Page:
Modern Multicore: Intel Sandy Bridge
CS 641 Lecture, Dr. Lawlor
This January a smart guy by the name of Anand Lai Shimpi wrote a good review of Intel's latest multicore chips, the "Sandy Bridge" series. This series has a lot of the features I expect to see in future CPUs:
- SMP + SMT: every part is multicore. Each core has two-way hyperthreading. These multiply out to 4-8 threads running at once.
- Wider SIMD. Sandy Bridge supports Advanced Vector Extensions(AVX), an 8-wide update to SSE.
- Every CPU has a GPU directly attached. Sandy Bridge now has an onboard 100-million-transistor GPU (details here).
AMD and ATI have been talking about this for years now, with the goal
of reducing CPU/GPU latency (the 4us kernel startup time in CUDA, for
example). Intel actually beat them to market, although the Intel
GPU is still substantially slower than even a $70 card from ATI or NVIDIA.
- Speed and thermal "binning". Some chips will tolerate faster clockrates;
these get sold as "K" or "S" series for more money. Some chips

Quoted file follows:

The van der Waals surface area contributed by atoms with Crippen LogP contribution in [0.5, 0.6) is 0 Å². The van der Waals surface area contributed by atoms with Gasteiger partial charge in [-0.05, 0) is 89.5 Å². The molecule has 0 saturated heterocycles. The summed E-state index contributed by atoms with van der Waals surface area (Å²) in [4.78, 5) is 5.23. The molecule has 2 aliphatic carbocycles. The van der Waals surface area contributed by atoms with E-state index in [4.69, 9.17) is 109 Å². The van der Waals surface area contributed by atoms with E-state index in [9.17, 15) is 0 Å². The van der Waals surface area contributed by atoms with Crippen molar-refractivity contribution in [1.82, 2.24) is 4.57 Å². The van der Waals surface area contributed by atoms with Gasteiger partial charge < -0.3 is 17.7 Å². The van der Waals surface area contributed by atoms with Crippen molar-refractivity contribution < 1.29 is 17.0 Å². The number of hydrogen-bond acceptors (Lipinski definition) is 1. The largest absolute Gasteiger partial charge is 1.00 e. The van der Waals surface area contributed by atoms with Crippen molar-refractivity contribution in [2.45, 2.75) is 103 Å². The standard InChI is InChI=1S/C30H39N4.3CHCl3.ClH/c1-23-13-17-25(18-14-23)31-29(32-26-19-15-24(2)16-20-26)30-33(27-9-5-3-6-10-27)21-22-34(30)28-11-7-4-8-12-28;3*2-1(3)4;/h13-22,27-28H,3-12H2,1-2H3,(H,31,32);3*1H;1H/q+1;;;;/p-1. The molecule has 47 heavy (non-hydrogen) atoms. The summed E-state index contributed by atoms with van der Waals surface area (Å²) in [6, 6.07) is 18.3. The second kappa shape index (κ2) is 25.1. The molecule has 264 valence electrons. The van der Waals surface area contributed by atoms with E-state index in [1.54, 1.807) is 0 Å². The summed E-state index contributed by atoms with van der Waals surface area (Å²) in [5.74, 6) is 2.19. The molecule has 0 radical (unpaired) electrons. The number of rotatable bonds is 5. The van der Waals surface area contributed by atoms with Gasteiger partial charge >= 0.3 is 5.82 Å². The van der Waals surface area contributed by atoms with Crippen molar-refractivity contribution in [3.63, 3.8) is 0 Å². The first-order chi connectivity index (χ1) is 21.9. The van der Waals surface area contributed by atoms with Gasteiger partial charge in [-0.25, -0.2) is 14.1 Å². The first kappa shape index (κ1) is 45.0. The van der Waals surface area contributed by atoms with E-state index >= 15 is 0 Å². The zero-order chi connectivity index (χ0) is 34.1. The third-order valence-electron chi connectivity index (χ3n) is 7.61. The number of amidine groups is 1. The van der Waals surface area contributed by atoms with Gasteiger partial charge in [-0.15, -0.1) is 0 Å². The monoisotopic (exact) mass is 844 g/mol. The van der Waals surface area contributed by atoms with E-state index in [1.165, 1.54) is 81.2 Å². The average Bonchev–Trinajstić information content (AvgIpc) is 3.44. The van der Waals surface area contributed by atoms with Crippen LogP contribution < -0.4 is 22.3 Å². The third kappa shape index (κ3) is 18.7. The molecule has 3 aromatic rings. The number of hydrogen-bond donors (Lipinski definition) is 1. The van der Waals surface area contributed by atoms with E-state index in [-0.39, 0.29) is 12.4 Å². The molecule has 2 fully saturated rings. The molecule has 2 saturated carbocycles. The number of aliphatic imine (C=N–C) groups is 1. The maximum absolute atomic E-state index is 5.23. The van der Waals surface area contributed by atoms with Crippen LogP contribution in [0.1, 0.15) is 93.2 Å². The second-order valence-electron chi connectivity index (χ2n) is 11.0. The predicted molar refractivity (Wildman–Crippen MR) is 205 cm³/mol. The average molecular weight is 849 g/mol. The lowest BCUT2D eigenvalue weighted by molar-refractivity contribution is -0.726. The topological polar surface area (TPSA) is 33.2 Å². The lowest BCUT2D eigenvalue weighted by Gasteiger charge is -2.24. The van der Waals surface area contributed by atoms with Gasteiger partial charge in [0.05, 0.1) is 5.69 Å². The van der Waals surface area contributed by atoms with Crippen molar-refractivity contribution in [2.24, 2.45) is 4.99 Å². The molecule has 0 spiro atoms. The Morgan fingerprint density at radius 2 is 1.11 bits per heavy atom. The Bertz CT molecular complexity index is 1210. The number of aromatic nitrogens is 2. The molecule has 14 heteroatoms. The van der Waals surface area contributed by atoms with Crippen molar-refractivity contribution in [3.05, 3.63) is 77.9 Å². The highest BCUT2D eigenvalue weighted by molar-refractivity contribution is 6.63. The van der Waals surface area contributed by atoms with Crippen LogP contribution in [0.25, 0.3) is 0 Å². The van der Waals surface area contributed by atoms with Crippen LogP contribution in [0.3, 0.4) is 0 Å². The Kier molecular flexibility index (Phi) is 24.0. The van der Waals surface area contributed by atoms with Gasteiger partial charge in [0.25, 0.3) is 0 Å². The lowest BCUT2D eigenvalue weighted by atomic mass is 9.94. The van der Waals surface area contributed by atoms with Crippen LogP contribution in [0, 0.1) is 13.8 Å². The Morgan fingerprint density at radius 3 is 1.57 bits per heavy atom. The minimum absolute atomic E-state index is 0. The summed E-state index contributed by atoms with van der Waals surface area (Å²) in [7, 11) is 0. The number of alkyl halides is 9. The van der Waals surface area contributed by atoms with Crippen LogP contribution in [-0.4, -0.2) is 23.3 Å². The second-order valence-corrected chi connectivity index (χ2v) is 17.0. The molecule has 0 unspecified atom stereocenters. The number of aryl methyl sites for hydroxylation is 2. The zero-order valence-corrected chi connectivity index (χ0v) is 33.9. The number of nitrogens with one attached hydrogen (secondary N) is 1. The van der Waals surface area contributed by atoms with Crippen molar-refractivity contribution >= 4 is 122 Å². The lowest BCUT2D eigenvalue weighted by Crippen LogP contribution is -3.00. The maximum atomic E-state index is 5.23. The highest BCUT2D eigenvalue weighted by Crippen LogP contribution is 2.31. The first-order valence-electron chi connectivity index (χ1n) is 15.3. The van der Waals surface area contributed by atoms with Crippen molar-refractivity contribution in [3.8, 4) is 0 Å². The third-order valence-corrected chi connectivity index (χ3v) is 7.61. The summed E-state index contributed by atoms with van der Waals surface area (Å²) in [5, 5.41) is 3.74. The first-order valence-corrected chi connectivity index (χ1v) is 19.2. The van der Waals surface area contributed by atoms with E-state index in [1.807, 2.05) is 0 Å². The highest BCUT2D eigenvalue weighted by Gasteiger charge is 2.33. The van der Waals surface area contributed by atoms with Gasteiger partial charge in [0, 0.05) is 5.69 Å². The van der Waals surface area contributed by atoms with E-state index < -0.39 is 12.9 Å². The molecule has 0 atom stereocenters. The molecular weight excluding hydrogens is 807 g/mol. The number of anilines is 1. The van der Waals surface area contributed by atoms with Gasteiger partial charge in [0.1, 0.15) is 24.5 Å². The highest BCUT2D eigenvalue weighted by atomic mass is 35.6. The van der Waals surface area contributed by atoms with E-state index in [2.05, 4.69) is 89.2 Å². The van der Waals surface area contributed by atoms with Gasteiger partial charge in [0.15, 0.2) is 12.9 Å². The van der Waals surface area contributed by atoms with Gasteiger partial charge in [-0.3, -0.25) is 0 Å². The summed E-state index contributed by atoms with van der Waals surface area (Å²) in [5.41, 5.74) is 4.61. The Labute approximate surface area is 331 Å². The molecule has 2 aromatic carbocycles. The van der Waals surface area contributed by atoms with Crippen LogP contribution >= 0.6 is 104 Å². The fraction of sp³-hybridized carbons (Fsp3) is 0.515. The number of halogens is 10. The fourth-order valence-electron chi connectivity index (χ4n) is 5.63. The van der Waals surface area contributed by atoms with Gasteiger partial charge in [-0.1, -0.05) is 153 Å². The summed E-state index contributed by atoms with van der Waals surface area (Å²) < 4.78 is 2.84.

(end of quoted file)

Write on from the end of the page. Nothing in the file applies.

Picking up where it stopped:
will tolerate lower voltages, which reduces the power consumed; these
get sold as "T" series for more money.
- Utterly elastic clock rate. Once upon a time, a chip had a
fixed clock frequency, like 2.0GHz. Then to run longer on
batteries, manufacturers added features like SpeedStep to drop theclock rate to cut power usage.
Then to get better performance, they added features like Turbo Boost to
automatically overclock the CPU (if you've got thermal
headroom). Now they're actually selling CPUs with more
Turbo Boost power for more money. Modern CPU's internal clock
rate starts with a base clock "BCLK" traditionally generated by themotherboard at around 100-133MHz, which is then multiplied in a circuit called a phase-locked-loop (PLL) to hit the chip's gigahertz internal rate.
- Power consumption is lower, even at higher clock rates. The
twin goals of long battery life and minimal thermal envelope are
increasingly being augmented by increasing electric rates and an
appreciation of energy generation's long-term costs.
- The ancient 1980's text-based PC BIOS is being replaced with the Unified Extensible Firmware Interface (UEFI), which among other advantages provides a GUI for machine configuration.
- Hardware media decoding. Decoding full-framerate HD video is one of the most compute-intesive operations a modern computer is ever requested to perform. Dedicated
circuits provide parallelism and direct unit-to-unit communication
which make them faster than software: even GPU software. Anand's tests show Sandy Bridge's dedicated video encoding circuits as faster than even a CUDA encoder on the GeForce GTX 460.
- Cost is as important as performance. This is the recession's impact on hardware!